The Fellowship of the Ring

J. R. R. Tolkien
The Fellowship of the Ring Cover

Acts of will & inborn humility?


Here's a fragment of my 7000+ words analysis of LOTR. The analysis zooms in on my pet peeve: bollocks in literature on free will & moral choice.

There's also a bit on the movies vs. the book, and on the 800+ page A Reader's Companion by Hammond & Scull.

Please click the link below the read the full thing on Weighing A Pig Doesn't Fatten It.


I'll write a fair bit on what I wrote in my 5500 words analysis of that other monument of speculative fiction, Frank Herbert's Dune:

I have long held the suspicion that what underlies big parts of literature is the way we relate to us being determined. At a basic level, everybody understands that reality is deterministic: if an egg falls, it breaks. If you drink alcohol, your behavior changes. If our heads are chopped off, we die. Physical and chemical laws - via evolution - give rise to biology, behavior and society. That knowledge is a problem for our consciousness, for we feel in control. As freedom is inherent in so many human claims, our basic understanding of reality short circuits with our basic perception of ourselves. It is humanity's most basic problem (...).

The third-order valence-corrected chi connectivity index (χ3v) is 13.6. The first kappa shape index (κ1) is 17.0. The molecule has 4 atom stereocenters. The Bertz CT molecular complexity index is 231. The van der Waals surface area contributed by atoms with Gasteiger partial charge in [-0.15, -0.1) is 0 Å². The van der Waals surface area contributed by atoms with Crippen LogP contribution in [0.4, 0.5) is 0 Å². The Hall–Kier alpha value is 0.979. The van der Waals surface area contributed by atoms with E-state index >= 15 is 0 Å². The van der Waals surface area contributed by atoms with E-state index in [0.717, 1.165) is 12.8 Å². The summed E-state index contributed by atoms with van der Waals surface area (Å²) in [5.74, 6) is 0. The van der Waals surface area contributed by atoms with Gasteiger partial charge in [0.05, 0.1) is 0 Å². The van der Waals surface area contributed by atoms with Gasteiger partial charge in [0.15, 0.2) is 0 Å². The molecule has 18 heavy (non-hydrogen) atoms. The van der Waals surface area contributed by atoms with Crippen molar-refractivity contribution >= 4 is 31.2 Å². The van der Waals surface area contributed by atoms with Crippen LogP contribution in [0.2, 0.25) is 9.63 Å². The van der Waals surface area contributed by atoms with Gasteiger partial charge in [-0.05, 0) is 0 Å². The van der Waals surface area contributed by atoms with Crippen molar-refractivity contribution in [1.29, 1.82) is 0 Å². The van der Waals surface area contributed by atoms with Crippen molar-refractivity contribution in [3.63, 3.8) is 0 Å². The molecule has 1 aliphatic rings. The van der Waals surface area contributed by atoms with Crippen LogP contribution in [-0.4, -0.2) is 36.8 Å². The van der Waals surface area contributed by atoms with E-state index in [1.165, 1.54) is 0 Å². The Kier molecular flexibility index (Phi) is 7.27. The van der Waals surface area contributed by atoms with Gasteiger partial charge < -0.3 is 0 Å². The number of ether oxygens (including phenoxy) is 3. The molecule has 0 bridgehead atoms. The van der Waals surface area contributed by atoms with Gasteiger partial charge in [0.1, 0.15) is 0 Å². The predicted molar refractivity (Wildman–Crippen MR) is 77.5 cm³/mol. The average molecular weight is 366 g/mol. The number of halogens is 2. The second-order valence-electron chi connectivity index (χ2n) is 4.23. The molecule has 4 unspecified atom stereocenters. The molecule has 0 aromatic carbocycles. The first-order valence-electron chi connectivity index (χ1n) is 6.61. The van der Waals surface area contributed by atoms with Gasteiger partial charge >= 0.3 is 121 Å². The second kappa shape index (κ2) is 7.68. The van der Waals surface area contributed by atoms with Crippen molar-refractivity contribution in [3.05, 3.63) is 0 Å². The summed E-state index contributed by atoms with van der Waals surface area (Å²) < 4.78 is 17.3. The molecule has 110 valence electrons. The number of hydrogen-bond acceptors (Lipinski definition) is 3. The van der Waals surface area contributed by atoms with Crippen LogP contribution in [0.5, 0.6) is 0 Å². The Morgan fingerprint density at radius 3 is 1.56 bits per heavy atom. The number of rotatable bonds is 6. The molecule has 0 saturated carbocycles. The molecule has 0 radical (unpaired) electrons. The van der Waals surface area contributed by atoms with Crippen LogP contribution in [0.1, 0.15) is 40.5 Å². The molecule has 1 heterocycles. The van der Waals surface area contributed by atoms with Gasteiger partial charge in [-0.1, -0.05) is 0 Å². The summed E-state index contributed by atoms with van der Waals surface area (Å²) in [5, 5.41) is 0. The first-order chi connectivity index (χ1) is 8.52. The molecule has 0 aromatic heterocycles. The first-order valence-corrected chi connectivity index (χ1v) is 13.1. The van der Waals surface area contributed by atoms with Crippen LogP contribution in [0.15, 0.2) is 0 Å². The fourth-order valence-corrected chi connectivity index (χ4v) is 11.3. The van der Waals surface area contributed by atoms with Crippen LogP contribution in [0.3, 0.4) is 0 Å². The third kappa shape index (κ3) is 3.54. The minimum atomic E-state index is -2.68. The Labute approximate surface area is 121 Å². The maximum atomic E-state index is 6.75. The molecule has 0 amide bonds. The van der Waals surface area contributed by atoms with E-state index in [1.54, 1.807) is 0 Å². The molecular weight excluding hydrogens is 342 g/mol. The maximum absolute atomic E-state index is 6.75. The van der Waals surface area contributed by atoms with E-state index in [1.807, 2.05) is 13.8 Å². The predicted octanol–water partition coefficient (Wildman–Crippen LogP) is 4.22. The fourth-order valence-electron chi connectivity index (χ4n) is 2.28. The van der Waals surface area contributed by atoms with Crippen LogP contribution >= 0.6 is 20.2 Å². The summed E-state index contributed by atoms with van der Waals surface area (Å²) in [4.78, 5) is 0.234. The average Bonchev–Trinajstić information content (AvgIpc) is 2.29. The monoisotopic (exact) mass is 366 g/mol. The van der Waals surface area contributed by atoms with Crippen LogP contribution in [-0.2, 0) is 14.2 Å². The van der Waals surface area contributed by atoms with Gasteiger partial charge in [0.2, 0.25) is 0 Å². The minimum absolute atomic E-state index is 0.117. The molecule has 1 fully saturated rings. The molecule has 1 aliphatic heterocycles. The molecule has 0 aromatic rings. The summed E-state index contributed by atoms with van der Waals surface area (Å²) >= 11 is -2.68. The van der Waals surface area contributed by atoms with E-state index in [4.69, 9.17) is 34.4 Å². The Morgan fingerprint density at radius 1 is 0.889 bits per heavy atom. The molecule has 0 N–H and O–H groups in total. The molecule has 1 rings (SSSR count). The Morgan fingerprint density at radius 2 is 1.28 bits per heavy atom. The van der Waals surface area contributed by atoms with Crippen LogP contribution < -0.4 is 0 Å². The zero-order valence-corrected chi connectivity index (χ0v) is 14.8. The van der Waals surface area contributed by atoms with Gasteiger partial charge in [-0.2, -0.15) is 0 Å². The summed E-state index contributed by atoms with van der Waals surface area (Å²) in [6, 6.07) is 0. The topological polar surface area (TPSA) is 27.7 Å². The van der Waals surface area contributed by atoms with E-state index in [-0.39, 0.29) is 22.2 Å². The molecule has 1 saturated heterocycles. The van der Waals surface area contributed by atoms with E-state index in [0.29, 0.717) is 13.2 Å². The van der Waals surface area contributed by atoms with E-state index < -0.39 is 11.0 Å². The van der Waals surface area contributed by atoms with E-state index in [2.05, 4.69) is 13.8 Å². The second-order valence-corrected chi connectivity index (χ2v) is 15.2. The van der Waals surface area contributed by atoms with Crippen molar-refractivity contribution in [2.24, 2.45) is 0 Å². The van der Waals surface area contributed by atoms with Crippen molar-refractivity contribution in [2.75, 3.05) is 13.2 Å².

It is my firm conviction such is also The Lord Of The Rings most basic problem, and it turns out again that authors are not always the best theoreticians about their own work: Tolkien's writing on his own writing is a mess.